The success of the Zeiss plant brought numerous highly qualified workers to the city, and the population rose sharply by 150% in the time from 1870 to the turn of the century, to roughly 25 000. This new prosperity, which Zeiss and Abbe shared with employees through a pioneering social statute and the early transformation of the enterprise into a foundation, also yielded profits for the city and university: for instance the Volkshaus, a cultural centre and concert hall, was built with Zeiss money, and when professors and students moved into a new building on the 350th anniversary of the university in 1908, Zeiss Foundation contributions were not the least to thank for this. The largest single private donation for the splendid Art Nouveau structure by renowned church and theatre architect Theodor Fischer came from Otto Schott.

More Than a "Silver Age"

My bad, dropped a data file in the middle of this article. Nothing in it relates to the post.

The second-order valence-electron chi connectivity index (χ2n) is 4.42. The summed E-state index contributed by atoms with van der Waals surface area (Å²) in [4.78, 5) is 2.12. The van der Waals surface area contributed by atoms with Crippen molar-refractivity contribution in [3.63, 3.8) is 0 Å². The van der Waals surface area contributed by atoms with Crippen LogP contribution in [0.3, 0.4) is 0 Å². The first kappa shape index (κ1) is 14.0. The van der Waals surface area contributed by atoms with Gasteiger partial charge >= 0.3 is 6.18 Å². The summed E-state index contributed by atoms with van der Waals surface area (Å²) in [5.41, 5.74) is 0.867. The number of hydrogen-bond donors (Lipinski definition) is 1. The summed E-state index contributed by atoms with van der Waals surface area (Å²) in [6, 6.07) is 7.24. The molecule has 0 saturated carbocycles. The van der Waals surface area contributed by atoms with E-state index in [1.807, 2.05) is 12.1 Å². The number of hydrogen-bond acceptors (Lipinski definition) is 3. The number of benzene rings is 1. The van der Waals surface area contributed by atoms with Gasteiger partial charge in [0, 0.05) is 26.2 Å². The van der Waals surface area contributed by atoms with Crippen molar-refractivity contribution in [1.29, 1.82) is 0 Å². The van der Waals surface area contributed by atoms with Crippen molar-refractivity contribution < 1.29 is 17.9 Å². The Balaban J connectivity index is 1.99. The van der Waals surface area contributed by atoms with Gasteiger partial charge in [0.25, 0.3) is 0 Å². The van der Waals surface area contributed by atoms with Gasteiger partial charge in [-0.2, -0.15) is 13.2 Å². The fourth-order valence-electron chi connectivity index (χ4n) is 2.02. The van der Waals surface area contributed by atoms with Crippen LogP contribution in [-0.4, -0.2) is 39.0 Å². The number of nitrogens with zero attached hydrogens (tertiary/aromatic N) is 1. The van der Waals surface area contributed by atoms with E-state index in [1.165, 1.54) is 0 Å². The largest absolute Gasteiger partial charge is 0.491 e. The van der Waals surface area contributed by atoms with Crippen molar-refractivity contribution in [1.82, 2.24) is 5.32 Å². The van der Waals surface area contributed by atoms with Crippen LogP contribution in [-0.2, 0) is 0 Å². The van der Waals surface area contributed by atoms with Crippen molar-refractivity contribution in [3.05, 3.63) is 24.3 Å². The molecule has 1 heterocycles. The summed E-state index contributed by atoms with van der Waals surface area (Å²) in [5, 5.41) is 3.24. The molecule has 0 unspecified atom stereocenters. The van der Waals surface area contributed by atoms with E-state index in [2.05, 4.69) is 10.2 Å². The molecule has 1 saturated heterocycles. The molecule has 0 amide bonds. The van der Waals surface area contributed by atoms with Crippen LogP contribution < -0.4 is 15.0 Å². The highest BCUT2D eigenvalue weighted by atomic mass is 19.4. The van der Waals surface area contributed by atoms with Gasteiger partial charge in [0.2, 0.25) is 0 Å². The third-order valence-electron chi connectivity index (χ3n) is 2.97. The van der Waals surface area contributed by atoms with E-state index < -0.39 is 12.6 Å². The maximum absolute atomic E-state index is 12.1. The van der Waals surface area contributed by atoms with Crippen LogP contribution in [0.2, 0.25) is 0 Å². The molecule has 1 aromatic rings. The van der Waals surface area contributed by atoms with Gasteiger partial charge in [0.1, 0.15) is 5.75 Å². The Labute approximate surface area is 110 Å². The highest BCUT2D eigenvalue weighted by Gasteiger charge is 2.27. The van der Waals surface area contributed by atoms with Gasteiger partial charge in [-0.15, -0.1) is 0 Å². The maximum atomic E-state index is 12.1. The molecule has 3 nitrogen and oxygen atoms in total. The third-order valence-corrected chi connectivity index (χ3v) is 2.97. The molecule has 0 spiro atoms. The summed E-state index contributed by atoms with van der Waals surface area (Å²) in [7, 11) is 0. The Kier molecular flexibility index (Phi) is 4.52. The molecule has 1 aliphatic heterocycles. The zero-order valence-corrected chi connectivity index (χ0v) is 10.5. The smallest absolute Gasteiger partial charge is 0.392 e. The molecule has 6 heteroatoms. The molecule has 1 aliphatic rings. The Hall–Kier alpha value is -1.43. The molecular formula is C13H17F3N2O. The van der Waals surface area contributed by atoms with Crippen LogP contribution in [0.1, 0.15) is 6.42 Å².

The time-span between the Gründerzeit and the Weimar Republic is, for Jena as a modern centre of learning, perhaps more significant than the oft-mentioned classical-romantic era. The biologist Ernst Haeckel, the most important evolutionary theorist after Darwin, taught in Jena, as did the mathematician and logician Gottlob Frege, whom leading contemporary Anglo-Saxon philosophers cite as an influence. Also worth mentioning are Hans Berger, who discovered the electroencephalogram (EEG), the psychiatrist Otto Binswanger, the philosopher Rudolf Eucken, the historians Johann Gustav Droysen and Alexander Cartellieri, the philologists Sievers and Delbrück, the reform pedagogues Stoy and Petersen, the jurist Eduard Rosenthal and Max Wien, one of the pioneers of wireless telegraphy. Jena enjoyed its heyday in the fine arts thanks to the avant-garde orientated circle of artists centred around Eberhard Grisebach and Botho Graef: after scandal in Weimar Auguste Rodin received an honorary doctorate in 1905, and in the years 1907-09 Ferdinand Hodler created the famous monumental painting "German students setting out for the War of Liberation of 1813" for the new university lecture hall. Working visits and exhibitions by leading Expressionists and the connection to the Weimar Bauhaus left their mark on the city's artistic life.